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Hot Jobs: Advanced Manufacturing's High Tech Career Paths

What do you think of when you think of a factory? Some loud, dirty place where thousands of workers assemble the same parts over and over for 8 hours a day? Well guess what? We're not talking about your Grandfather’s factory anymore! Thanks to Advanced Manufacturing – the making of products using cutting edge technology- factories in Virginia and all over the US are undergoing some exciting changes. Today's high tech work environments are bright, relatively quiet factories that are almost as sterile as a medical lab. In factories like the Rolls-Royce Crosspointe factory in Prince George, Virginia, Chemists, Engineers, Welders, Information Technology Specialists and Logisticians work together to produce and deliver products of the highest quality. Watch this Science Matters video to learn more about the diverse pathways to a career in Advanced Manufacturing.

Manufacturers today are rapidly innovating the way things are made, creating new manufacturing techniques and scrambling to make sure our workforce has the skills needed to fill the jobs. This new approach requires a staff with advanced computer skills and specialized training to produce goods more efficiently on these new super automated factory floors.

How many jobs are out there? In the last 4 years, according to the National Association of Manufacturers, the US has added almost 600,000 manufacturing jobs. The US Bureau of Labor Statistics reports that 12 million Americans are currently employed in manufacturing. Get this; one out of every 7 jobs depends on manufacturing in some way. And in Virginia there is a projected annual shortfall of 11,000 skilled technicians for career opportunities in modern manufacturing.

The types of jobs available in this industry are high tech and very diverse. For example, the Rolls- Royce Crosspointe factory in Prince George, Virginia uses the newest technology to develop jet engine turbines that are built into the largest and newest jet engines today. Lorin Sodell, Manufacturing Executive at Rolls-Royce Crosspointe, describes the types of job opportunities there:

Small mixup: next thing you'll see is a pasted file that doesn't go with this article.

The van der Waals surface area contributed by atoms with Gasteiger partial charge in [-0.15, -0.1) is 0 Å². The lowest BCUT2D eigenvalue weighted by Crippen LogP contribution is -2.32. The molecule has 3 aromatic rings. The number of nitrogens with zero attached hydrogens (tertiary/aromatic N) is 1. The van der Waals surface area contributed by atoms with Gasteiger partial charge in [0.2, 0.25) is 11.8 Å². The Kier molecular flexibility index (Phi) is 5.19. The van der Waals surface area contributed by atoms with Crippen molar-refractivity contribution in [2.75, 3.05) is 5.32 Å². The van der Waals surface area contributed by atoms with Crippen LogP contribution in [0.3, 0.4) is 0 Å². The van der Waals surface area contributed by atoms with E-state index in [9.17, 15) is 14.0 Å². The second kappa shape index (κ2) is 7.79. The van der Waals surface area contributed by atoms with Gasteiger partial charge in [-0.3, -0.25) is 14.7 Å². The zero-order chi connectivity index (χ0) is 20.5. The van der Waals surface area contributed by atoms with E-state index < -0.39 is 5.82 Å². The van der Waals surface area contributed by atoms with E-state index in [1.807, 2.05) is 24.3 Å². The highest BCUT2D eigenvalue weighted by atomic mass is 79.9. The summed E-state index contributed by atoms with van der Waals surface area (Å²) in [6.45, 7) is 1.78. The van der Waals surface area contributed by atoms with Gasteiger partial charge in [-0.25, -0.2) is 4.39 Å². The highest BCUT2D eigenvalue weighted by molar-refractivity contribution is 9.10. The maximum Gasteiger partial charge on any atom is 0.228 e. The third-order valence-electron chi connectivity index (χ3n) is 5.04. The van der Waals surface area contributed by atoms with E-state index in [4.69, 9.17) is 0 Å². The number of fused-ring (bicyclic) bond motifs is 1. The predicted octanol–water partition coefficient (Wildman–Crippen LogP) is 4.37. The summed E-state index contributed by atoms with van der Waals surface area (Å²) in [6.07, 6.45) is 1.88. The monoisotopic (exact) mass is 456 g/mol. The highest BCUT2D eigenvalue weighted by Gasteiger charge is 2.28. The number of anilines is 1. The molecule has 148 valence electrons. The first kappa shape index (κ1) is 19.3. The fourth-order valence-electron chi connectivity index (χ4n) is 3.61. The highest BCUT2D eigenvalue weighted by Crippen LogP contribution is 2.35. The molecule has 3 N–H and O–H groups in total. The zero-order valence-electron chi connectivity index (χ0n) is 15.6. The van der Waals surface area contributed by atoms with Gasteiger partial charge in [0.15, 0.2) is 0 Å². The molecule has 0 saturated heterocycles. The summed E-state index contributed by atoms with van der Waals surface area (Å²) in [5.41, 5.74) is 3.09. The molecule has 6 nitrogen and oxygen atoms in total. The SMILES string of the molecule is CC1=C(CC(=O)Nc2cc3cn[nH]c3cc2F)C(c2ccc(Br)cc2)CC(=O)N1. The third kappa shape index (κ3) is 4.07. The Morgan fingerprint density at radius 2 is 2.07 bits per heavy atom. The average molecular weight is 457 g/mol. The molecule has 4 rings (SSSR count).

As technology plays an increased role in manufacturing, a pipeline of qualified workers with advanced skills is critical to the industry. Our factory employs people from a wide variety of disciplines, all highly skilled technicians and engineers that have a lot of training. The pathways to pursue a career in this field are diverse. Rolls-Royce Crosspointe employs high school students as apprentices who have the opportunity to "earn while they learn." We partner with the Career and Technical Centers in the schools and bring on the best and the brightest to learn all about the company. Once hired, we offer apprentices additional college training toward their career in manufacturing. We employ graduates from 2 year programs at Community Colleges and graduates from 4 year Colleges and Universities.   I am frequently asked how to help young people explore manufacturing and other STEM fields. My answer is always to encourage them to find a VirginiaFIRST Robotics team and get involved.

People in Advanced Manufacturing careers play important roles in making millions of products that are delivered all over the globe. Now what do you want to make?

What skills do you need to get a job in Advanced Manufacturing? Do you like to...

  • Problem solve?
  • Design and make things?
  • Figure out what tools you will need to make something?
  • Work on computers?
  • Work with a team?

Not sure you have the skills needed?

What types of careers are in Manufacturing?

What types of products are made in Virginia?
Check out this Virginia Manufacturers Association video.

Virginia’s 5,000+ manufacturers employ over 200,000 individuals. Find a job and check out the salary:

What courses are being taught in Virginia schools?

Camps and programs in Virginia:

  • VirginiaFIRST Robotics is an excellent way to get involved with STEM. Find a team in your area and get started!
  • Summer Camps with Do it. Dream it. Virginia. Learn the skills and team work needed to turn raw materials into finished goods in a competitive manufacturing environment.

More great resources: